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I should start by being honest. I’m sort of a Brandon Sanderson fanboy. I could go on and on about his style of prose, ability to create and shape complex characters and his masterful world building but I’ll save that for future posts. I’ve actually spent most of the last year reading his work and most recently finished book two, Words of Radiance, of his Stormlight Archive series. Between his run at finishing Robert Jordan’s expansive Wheel of Time series, the standalone novel Elantris and his original Mistborn trilogy, it’s been fun watching as his ability to tell a story has shifted and grown. He’s a writer who spends a lot of time with his characters, knowing them inside and out before committing them to the page and it shows in the work.

When I heard that he had written a young adult fantasy novel about superheroes, I knew it was something I would have to read. Steelheart is the first book in yet another Sanderson trilogy called The Reckoners and is followed by the book Firefight. Book three, Calamity, is due out early next year. The series follows the young protagonist David who lives in a world where a giant ball of light in the sky appears one day and gives certain people super powers. Instead of creating heroes though, these powers created tyrants who decided to shape the world to their own desires and rule over the power-less populace with iron fists. Out of this disaster rose a group of rebels calling themselves The Reckoners, who deemed it their duty to fight back against the powerful hierarchy of villains. In the first novel, we meet David as he tries to join the elusive and secretive group after one of these super-powered baddies (the titular Steelheart) kills his father.

What stood out to me was the style that the book was written. Unlike the previous Sanderson novels I’d read, these books were written for the young adult crowd; those teens and pre-teens who love to read about other young people doing extraordinary things, standing up to authority and doing it all with an in-your-face attitude. Hell, I like reading those kinds of books too. At first, I found David, as the book’s narrator, to be a little juvenile and perhaps even a bit annoying. The language used wasn’t like the prose I’d come to expect from Sanderson’s high and urban fantasy novels. It was more down to earth and unsophisticated. Essentially it was the language you’d expect to hear from a kid. Which in a way was exactly what was needed. It’s not that David wasn’t a capable character; he shows on many occasions that he can take care of himself even as the adults in the story try to undermine his abilities. It’s more that by writing David as exactly what he is, Sanderson is able to make this extraordinary young person relatable. Normal even. He doesn’t talk in grand monologues, using words taken from a dusty Webster’s Dictionary. He talks like a kid does. He makes bad puns, stammers and mumbles and can’t help but be excited when he finally comes face to face with a personal hero.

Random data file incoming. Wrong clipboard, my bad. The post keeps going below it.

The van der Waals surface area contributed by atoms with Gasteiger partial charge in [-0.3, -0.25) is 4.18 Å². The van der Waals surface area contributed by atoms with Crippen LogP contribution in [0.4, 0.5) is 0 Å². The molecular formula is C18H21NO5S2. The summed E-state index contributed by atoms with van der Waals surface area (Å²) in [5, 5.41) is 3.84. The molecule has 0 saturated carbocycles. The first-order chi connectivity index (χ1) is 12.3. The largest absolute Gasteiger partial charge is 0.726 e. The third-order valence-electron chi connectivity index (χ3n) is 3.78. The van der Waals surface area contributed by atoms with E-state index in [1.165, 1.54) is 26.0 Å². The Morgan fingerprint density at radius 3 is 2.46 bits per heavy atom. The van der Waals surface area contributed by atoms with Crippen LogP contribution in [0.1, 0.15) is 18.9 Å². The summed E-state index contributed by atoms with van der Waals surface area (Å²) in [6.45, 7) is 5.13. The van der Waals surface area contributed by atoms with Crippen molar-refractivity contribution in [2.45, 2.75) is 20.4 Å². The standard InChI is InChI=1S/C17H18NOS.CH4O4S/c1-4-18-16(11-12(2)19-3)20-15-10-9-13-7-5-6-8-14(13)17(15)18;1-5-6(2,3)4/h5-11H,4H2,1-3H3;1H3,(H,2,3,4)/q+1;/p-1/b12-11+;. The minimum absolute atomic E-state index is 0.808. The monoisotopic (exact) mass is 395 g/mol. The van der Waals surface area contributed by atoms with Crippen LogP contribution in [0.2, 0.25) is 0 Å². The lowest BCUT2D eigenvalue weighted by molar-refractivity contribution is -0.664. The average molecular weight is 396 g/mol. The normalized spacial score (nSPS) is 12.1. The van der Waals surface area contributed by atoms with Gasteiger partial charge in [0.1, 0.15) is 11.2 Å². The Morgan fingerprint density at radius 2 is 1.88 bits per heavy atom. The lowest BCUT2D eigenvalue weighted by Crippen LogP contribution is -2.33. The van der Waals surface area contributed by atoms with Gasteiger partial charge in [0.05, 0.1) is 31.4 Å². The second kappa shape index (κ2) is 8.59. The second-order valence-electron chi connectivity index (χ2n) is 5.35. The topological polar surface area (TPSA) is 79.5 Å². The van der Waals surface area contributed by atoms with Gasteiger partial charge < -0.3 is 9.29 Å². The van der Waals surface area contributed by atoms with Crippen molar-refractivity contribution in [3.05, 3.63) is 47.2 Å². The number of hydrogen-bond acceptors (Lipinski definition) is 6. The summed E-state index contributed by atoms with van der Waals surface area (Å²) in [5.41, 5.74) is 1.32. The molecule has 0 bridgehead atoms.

David, as a kid, is allowed to grow and learn new things along with the reader, all while getting to display his own unique skill set that makes him a great addition to the Reckoner team. The adults he shares page space with aren’t just cookie cutter archetypes (Though, yes they do, for the most part, fit into the established adventure-character-types which honestly are clichés for a reason. Because they work.) but complex characters in their own right. But as most adults are, especially as perceived by young people, they can be stubborn and hard set with their perceptions about how the world works. In his role as new team member and resident fresh-faced teen, David breathes new air into the stale team, adding additional layers to their narrow-minded goals. David asks why right along with the reader and forces these rebels to ask why as well.

The entertainment industry is saturated with superheroes right now. That Sanderson could take this popular and ubiquitous idea and still squeeze out some original detail is something to be lauded. The book I’m reading now, by V.E. Schwab also deals with superheroes in a new way, which is totally refreshing in this day and age. It is always great when an author can put new spins into old ideas and find a way to make it work. Sanderson definitely makes it work. Both Steelheart and Firefight are fun and fast reads and provide real thrills and drama, as well as nice dashes of comedy. These are books you can read on a Saturday afternoon with either a glass of wine or cup of orange juice, feet up on the couch or cross-legged in the grass.